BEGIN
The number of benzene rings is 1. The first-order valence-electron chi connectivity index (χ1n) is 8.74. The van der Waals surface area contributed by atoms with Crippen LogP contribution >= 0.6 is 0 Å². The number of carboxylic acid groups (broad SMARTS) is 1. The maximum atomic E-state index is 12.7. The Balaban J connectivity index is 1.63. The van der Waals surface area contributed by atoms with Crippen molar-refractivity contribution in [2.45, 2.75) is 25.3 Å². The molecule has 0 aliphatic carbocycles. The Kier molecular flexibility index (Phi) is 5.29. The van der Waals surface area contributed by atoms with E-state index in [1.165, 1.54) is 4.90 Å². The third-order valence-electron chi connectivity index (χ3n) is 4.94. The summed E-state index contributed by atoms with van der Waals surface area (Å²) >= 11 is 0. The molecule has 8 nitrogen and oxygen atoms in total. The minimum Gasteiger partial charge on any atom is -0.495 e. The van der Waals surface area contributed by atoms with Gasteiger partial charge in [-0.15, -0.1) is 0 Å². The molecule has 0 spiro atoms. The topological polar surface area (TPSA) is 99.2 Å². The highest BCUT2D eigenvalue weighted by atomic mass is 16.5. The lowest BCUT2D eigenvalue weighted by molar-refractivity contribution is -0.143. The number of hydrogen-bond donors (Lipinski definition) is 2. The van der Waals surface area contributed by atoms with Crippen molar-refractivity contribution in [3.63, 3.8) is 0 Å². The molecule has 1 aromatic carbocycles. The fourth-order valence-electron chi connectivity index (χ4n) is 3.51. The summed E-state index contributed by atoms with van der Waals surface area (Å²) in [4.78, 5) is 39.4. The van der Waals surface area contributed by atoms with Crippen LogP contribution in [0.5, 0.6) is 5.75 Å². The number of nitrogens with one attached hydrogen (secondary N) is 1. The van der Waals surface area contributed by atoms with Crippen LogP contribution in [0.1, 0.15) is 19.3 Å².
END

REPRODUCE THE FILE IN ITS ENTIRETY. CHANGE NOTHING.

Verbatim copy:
The number of benzene rings is 1. The first-order valence-electron chi connectivity index (χ1n) is 8.74. The van der Waals surface area contributed by atoms with Crippen LogP contribution >= 0.6 is 0 Å². The number of carboxylic acid groups (broad SMARTS) is 1. The maximum atomic E-state index is 12.7. The Balaban J connectivity index is 1.63. The van der Waals surface area contributed by atoms with Crippen molar-refractivity contribution in [2.45, 2.75) is 25.3 Å². The molecule has 0 aliphatic carbocycles. The Kier molecular flexibility index (Phi) is 5.29. The van der Waals surface area contributed by atoms with E-state index in [1.165, 1.54) is 4.90 Å². The third-order valence-electron chi connectivity index (χ3n) is 4.94. The summed E-state index contributed by atoms with van der Waals surface area (Å²) >= 11 is 0. The molecule has 8 nitrogen and oxygen atoms in total. The minimum Gasteiger partial charge on any atom is -0.495 e. The van der Waals surface area contributed by atoms with Gasteiger partial charge in [-0.15, -0.1) is 0 Å². The molecule has 0 spiro atoms. The topological polar surface area (TPSA) is 99.2 Å². The highest BCUT2D eigenvalue weighted by atomic mass is 16.5. The lowest BCUT2D eigenvalue weighted by molar-refractivity contribution is -0.143. The number of hydrogen-bond donors (Lipinski definition) is 2. The van der Waals surface area contributed by atoms with Crippen molar-refractivity contribution in [3.63, 3.8) is 0 Å². The molecule has 1 aromatic carbocycles. The fourth-order valence-electron chi connectivity index (χ4n) is 3.51. The summed E-state index contributed by atoms with van der Waals surface area (Å²) in [4.78, 5) is 39.4. The van der Waals surface area contributed by atoms with Crippen LogP contribution in [0.5, 0.6) is 5.75 Å². The number of nitrogens with one attached hydrogen (secondary N) is 1. The van der Waals surface area contributed by atoms with Crippen LogP contribution in [0.1, 0.15) is 19.3 Å².